I didn't take a lot of big risks as a child. I was shy and my mother was happy to let me sit back; she was disabled and couldn't run after us. She adored being a mum and doing everything for us. I remember being scared about learning to swim, playing with children I didn't know and catching a bus by myself into town.
All that changed when tragically, I had to stand on my own two feet. I became a risk taker. I had to. I couldn't wait for someone else to do it for me. I couldn't wait for someone else to lead me gently by the hand.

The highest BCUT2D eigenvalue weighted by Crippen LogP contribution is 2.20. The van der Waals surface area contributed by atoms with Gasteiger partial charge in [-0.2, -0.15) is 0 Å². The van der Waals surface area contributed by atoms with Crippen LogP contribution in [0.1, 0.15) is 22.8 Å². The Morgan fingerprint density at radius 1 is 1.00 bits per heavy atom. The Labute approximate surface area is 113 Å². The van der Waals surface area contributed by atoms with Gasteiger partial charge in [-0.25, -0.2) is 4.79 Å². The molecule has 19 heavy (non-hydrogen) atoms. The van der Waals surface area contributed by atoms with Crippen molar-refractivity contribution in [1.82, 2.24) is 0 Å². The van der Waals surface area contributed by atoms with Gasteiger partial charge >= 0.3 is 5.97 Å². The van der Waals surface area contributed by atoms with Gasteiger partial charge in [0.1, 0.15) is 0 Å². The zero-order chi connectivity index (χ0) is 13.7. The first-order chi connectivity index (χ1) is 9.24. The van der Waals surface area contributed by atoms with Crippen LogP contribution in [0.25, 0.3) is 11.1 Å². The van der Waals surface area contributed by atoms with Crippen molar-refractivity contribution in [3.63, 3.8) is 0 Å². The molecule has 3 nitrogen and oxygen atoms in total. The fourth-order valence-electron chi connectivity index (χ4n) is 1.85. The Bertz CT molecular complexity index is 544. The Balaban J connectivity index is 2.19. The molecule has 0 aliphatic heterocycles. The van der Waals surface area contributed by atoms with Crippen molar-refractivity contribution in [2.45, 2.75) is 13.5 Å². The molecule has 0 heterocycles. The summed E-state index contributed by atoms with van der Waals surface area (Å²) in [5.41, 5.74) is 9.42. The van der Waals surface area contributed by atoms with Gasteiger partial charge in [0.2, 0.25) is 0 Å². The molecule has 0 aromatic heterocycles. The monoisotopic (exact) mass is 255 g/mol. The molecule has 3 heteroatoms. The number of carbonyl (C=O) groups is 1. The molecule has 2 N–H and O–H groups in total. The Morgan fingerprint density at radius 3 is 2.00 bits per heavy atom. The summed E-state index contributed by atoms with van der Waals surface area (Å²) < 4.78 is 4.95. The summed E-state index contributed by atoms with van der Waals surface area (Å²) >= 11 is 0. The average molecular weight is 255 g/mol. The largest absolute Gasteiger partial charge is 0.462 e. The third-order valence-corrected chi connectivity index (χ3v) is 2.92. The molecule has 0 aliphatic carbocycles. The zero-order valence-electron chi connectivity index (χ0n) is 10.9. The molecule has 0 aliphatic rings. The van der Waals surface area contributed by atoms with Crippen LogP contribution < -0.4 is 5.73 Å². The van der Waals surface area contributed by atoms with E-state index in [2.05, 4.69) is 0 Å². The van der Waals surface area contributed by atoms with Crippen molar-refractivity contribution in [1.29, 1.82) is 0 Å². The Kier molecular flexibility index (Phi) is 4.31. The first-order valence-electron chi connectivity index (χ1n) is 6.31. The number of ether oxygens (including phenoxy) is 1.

My husband to be took it to another level; he was happy to kayak over water falls or leap out of an aeroplane. I white water rafted and took a kayak course (not my thing but I had a go). I went from the initially scary arena of publicly speaking in a classroom to speaking in front of a hall full of people.
Having my own children brought home to me how much I needed to demonstrate risk taking: I tried things I had never dared do: luging, roller coasters, water skiing, leaping from a high jumping rock. I wanted my children to be risk takers. I wanted them to give things a go.
The New Zealand Curriculum document has a similar vision for our young people:
|Ministry of Education, New Zealand Curriculum, Crown 2007, page 8.|
It's something I think about a lot as I watch the widening digital divide and the polarities between traditional schooling and "modern learning" pedagogy. Take the news article from AGS in the Herald last week: